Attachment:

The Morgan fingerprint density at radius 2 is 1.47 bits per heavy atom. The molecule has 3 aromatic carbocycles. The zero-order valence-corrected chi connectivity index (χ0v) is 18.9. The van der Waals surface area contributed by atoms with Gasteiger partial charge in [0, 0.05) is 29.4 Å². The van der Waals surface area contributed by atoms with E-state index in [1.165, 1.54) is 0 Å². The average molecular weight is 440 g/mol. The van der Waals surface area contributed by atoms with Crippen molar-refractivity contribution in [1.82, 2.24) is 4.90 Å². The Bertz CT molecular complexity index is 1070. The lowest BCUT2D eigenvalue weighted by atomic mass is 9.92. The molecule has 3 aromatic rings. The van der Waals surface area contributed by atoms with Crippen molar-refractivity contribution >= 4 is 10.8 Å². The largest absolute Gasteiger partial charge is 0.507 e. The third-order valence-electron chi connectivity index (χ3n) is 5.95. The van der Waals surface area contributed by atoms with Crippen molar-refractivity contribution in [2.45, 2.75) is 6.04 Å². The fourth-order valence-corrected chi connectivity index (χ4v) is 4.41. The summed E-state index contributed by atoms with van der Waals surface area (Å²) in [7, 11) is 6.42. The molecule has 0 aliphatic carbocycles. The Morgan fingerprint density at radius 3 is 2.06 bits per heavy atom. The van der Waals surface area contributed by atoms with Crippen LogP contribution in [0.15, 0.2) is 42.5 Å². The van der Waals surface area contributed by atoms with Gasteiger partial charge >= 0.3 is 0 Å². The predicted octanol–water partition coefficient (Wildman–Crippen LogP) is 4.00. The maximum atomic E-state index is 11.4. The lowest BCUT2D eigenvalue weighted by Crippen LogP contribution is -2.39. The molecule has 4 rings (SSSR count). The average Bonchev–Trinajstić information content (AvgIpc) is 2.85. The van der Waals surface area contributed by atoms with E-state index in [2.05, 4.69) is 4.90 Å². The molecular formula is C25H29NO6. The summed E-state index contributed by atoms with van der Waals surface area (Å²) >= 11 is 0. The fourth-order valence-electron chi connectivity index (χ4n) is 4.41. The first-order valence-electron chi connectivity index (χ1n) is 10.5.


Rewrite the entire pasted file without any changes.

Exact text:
The Morgan fingerprint density at radius 2 is 1.47 bits per heavy atom. The molecule has 3 aromatic carbocycles. The zero-order valence-corrected chi connectivity index (χ0v) is 18.9. The van der Waals surface area contributed by atoms with Gasteiger partial charge in [0, 0.05) is 29.4 Å². The van der Waals surface area contributed by atoms with E-state index in [1.165, 1.54) is 0 Å². The average molecular weight is 440 g/mol. The van der Waals surface area contributed by atoms with Crippen molar-refractivity contribution in [1.82, 2.24) is 4.90 Å². The Bertz CT molecular complexity index is 1070. The lowest BCUT2D eigenvalue weighted by atomic mass is 9.92. The molecule has 3 aromatic rings. The van der Waals surface area contributed by atoms with Crippen molar-refractivity contribution >= 4 is 10.8 Å². The largest absolute Gasteiger partial charge is 0.507 e. The third-order valence-electron chi connectivity index (χ3n) is 5.95. The van der Waals surface area contributed by atoms with Crippen molar-refractivity contribution in [2.45, 2.75) is 6.04 Å². The fourth-order valence-corrected chi connectivity index (χ4v) is 4.41. The summed E-state index contributed by atoms with van der Waals surface area (Å²) in [7, 11) is 6.42. The molecule has 0 aliphatic carbocycles. The Morgan fingerprint density at radius 3 is 2.06 bits per heavy atom. The van der Waals surface area contributed by atoms with Crippen LogP contribution in [0.15, 0.2) is 42.5 Å². The van der Waals surface area contributed by atoms with Gasteiger partial charge >= 0.3 is 0 Å². The predicted octanol–water partition coefficient (Wildman–Crippen LogP) is 4.00. The maximum atomic E-state index is 11.4. The lowest BCUT2D eigenvalue weighted by Crippen LogP contribution is -2.39. The molecule has 4 rings (SSSR count). The average Bonchev–Trinajstić information content (AvgIpc) is 2.85. The van der Waals surface area contributed by atoms with E-state index in [2.05, 4.69) is 4.90 Å². The molecular formula is C25H29NO6. The summed E-state index contributed by atoms with van der Waals surface area (Å²) >= 11 is 0. The fourth-order valence-electron chi connectivity index (χ4n) is 4.41. The first-order valence-electron chi connectivity index (χ1n) is 10.5.